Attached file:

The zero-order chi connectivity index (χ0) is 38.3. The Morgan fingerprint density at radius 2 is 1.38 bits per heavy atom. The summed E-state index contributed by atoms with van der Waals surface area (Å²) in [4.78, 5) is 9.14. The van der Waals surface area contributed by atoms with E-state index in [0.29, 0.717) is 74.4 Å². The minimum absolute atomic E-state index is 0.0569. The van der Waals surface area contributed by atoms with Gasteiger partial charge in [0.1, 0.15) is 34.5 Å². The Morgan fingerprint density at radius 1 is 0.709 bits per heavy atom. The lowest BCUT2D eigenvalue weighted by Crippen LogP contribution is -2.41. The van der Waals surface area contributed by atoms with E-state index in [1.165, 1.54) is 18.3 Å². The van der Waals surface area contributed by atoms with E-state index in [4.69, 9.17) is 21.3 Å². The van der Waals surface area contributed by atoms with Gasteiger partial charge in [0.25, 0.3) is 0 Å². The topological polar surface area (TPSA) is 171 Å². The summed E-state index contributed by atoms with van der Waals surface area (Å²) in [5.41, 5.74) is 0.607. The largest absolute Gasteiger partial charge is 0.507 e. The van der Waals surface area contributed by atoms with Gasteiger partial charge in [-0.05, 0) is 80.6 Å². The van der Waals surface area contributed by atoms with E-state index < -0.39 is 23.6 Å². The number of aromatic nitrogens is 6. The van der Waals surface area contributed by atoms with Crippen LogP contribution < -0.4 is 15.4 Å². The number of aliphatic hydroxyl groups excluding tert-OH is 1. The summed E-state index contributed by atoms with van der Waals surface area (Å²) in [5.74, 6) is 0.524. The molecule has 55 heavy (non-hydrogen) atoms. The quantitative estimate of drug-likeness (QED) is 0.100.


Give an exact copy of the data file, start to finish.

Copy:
The zero-order chi connectivity index (χ0) is 38.3. The Morgan fingerprint density at radius 2 is 1.38 bits per heavy atom. The summed E-state index contributed by atoms with van der Waals surface area (Å²) in [4.78, 5) is 9.14. The van der Waals surface area contributed by atoms with E-state index in [0.29, 0.717) is 74.4 Å². The minimum absolute atomic E-state index is 0.0569. The van der Waals surface area contributed by atoms with Gasteiger partial charge in [0.1, 0.15) is 34.5 Å². The Morgan fingerprint density at radius 1 is 0.709 bits per heavy atom. The lowest BCUT2D eigenvalue weighted by Crippen LogP contribution is -2.41. The van der Waals surface area contributed by atoms with E-state index in [1.165, 1.54) is 18.3 Å². The van der Waals surface area contributed by atoms with E-state index in [4.69, 9.17) is 21.3 Å². The van der Waals surface area contributed by atoms with Gasteiger partial charge in [0.25, 0.3) is 0 Å². The topological polar surface area (TPSA) is 171 Å². The summed E-state index contributed by atoms with van der Waals surface area (Å²) in [5.41, 5.74) is 0.607. The largest absolute Gasteiger partial charge is 0.507 e. The van der Waals surface area contributed by atoms with Gasteiger partial charge in [-0.05, 0) is 80.6 Å². The van der Waals surface area contributed by atoms with E-state index < -0.39 is 23.6 Å². The number of aromatic nitrogens is 6. The van der Waals surface area contributed by atoms with Crippen LogP contribution < -0.4 is 15.4 Å². The number of aliphatic hydroxyl groups excluding tert-OH is 1. The summed E-state index contributed by atoms with van der Waals surface area (Å²) in [5.74, 6) is 0.524. The molecule has 55 heavy (non-hydrogen) atoms. The quantitative estimate of drug-likeness (QED) is 0.100.